- The Washington Times - Thursday, March 18, 2004

The other day, while happily contemplating the corruption turning up at the United Nations, my plans to contemplate what it all means were disrupted by a telephone call from a college student in tears.

No, it was not a young man in tears but a young woman, and so you will understand why I packed away the stories of corruption in the United Nations. Reporters at the Wall Street Journal and elsewhere have found Saddam was paying off world leaders — one a powerful U.N. bureaucrat — with billions of dollars skimmed from the famed oil-for-peace program. This, along with mounting evidence the Europeans were prospering handsomely by supplying arms to Saddam and any other well-heeled tyrant, might explain why “world opinion” was so opposed to our invasion of Iraq. Documents in Baghdad amount to a veritable corpus delicti.

Yet there will always be time to ventilate the misbehavior of the hypocrites in the U.N. and foreign capitals. For now, I have my troubled young friend to contend with.

She is a student finishing a degree on a major American college campus, and her recent experience reminds me of a matter that has fetched my attention frequently of late — to wit, many college students do not have much to them. In a word, many are vacuous.

My friend had been visiting with some male and female friends in her off-campus apartment. The friends were slow to leave as the evening dragged on, and so she went to bed, expecting them — all good friends — to depart soon after she disappeared. When she awoke the next morning, she found one of the young men had drunk his way through the night in her living room, watching DVDs and emptying her refrigerator.

By 9:00 a.m. he was stupefied and mildly abusive but otherwise preparing to drink his way through the day. My friend sent him packing, but she was deeply troubled and I suspect alarmed. She had never seen him act that way before.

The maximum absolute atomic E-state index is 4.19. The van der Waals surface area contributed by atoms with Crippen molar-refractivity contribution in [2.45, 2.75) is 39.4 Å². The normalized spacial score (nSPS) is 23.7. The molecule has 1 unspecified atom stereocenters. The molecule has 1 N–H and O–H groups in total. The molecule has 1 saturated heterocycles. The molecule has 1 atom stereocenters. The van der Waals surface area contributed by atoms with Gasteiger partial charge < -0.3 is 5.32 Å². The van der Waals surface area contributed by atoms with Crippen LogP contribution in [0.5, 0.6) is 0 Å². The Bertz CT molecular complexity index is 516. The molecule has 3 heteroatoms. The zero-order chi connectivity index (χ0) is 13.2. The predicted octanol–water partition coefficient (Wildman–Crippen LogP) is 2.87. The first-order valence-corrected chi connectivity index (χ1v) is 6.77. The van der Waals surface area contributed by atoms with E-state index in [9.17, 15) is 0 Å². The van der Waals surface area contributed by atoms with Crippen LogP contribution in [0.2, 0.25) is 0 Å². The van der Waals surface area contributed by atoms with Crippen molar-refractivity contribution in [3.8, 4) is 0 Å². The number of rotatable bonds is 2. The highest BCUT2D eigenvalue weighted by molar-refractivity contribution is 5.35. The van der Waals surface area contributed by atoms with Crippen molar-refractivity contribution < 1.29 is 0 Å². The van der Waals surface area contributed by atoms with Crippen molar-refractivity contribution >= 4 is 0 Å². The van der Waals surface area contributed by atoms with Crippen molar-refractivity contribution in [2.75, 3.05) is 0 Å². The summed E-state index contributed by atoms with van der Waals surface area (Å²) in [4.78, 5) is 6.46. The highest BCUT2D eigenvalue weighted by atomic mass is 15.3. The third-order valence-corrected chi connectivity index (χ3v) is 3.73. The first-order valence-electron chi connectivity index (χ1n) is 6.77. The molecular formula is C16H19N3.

I guess this is what is called “binge drinking,” and apparently there is a lot of it on college campuses nowadays. When I was a student in the 1960s, I knew of students who drank their way through the weekend and would sozzle themselves on an occasional weeknight. That was a lot of drinking, but apparently students today drink with even more abandon. In college, there is not much more to do. Rendering oneself comatose is the most interesting pursuit available.

Certainly the college curriculum on most campuses is neither interesting nor demanding — which is the crux of the matter. Anyone who has had an opportunity to compare the workload of a generation ago with the workload carried by college students today knows why college students have a lot of time on their hands. The profs demand much less reading and writing today than in the 1960s when campus reformers began to gut the curriculum. The reformers relaxed the rigor of college studies. Today’s profs must have a lot of time on their hands too. Maybe they too binge drink, but more discreetly.

Actually, the very best students today are probably as good as the best students were in years gone by. Their performance upon graduation suggests that. But it is the lesser students who strike me as so empty. When I encounter them, they seem almost always to be very amiable but also ignorant, aimless and bland. Today’s youth culture lacks esprit. I suspect this is because so little is demanded of the rank and file. They have their cars and high-tech entertainments, ample funds and time on their hands. They are a pale rendition of generations past.

I was struck by the vacuity of today’s college students while watching CNN’s documentary of the rise and fall of Howard Dean. Much of his support came from college students. They were the contemporary version of the 1960s collegians who campaigned for Sen. Eugene McCarthy’s insurgent presidential bid against President Lyndon Johnson by getting “Clean for Gene.” Those students had some fizz to them. They sang folk music, and they sang well. They composed slogans and they were literate. I disagreed with them, but they were for the most part learned, highly principled, political activists.

Dr. Dean’s youthful volunteers brigades were dopes, and untalented dopes. Unless CNN was befooling us, the kids were listless, vacant and not even very convincingly angry. The songs they sang were infantile.

If I were among the bored and the underemployed on campus today, possibly I too would become a binge drinker. Yet it seems an awful waste of time and for that matter of good booze. Perhaps they could steal a chapter from 1920s collegians and become goldfish swallowers — assuming the animal rights indignados would not object.

R. Emmett Tyrrell Jr. is the editor in chief of the American Spectator, a contributing editor to the New York Sun and an adjunct fellow at the Hudson Institute. His book “Madame Hillary: The Dark Road to the White House” is recently brought from Regnery Publishing.

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